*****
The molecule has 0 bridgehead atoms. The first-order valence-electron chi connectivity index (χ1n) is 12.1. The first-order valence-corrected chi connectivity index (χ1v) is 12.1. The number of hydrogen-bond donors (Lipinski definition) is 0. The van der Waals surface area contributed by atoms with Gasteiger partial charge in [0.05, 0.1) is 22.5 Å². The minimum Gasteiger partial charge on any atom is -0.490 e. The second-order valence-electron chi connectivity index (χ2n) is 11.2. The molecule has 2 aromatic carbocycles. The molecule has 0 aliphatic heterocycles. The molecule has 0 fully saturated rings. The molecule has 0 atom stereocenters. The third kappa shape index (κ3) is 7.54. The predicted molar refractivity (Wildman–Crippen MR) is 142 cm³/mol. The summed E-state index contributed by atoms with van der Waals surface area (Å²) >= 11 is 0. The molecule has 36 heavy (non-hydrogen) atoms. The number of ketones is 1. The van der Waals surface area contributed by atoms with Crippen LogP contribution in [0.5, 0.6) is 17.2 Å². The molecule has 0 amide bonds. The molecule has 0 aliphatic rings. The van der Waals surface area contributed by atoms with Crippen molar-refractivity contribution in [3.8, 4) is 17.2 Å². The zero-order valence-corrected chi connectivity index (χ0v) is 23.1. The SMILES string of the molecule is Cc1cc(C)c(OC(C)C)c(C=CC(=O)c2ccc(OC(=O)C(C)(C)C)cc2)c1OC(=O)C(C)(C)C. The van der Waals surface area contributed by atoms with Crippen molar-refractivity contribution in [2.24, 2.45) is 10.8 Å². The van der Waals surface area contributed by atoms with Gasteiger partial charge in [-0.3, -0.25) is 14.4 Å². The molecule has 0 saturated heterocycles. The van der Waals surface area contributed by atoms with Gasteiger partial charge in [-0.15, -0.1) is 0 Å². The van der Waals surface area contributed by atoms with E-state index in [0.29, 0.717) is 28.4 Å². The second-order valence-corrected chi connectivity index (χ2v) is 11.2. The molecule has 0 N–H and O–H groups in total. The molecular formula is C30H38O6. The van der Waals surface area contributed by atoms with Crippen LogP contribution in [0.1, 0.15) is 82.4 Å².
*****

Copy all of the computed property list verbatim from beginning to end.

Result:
The molecule has 0 bridgehead atoms. The first-order valence-electron chi connectivity index (χ1n) is 12.1. The first-order valence-corrected chi connectivity index (χ1v) is 12.1. The number of hydrogen-bond donors (Lipinski definition) is 0. The van der Waals surface area contributed by atoms with Gasteiger partial charge in [0.05, 0.1) is 22.5 Å². The minimum Gasteiger partial charge on any atom is -0.490 e. The second-order valence-electron chi connectivity index (χ2n) is 11.2. The molecule has 2 aromatic carbocycles. The molecule has 0 aliphatic heterocycles. The molecule has 0 fully saturated rings. The molecule has 0 atom stereocenters. The third kappa shape index (κ3) is 7.54. The predicted molar refractivity (Wildman–Crippen MR) is 142 cm³/mol. The summed E-state index contributed by atoms with van der Waals surface area (Å²) >= 11 is 0. The molecule has 36 heavy (non-hydrogen) atoms. The number of ketones is 1. The van der Waals surface area contributed by atoms with Crippen LogP contribution in [0.5, 0.6) is 17.2 Å². The molecule has 0 amide bonds. The molecule has 0 aliphatic rings. The van der Waals surface area contributed by atoms with Crippen molar-refractivity contribution in [3.8, 4) is 17.2 Å². The zero-order valence-corrected chi connectivity index (χ0v) is 23.1. The SMILES string of the molecule is Cc1cc(C)c(OC(C)C)c(C=CC(=O)c2ccc(OC(=O)C(C)(C)C)cc2)c1OC(=O)C(C)(C)C. The van der Waals surface area contributed by atoms with Crippen molar-refractivity contribution in [2.24, 2.45) is 10.8 Å². The van der Waals surface area contributed by atoms with Gasteiger partial charge in [-0.3, -0.25) is 14.4 Å². The molecule has 0 saturated heterocycles. The van der Waals surface area contributed by atoms with Gasteiger partial charge in [-0.15, -0.1) is 0 Å². The van der Waals surface area contributed by atoms with E-state index in [0.29, 0.717) is 28.4 Å². The second-order valence-corrected chi connectivity index (χ2v) is 11.2. The molecule has 0 N–H and O–H groups in total. The molecular formula is C30H38O6. The van der Waals surface area contributed by atoms with Crippen LogP contribution in [0.1, 0.15) is 82.4 Å².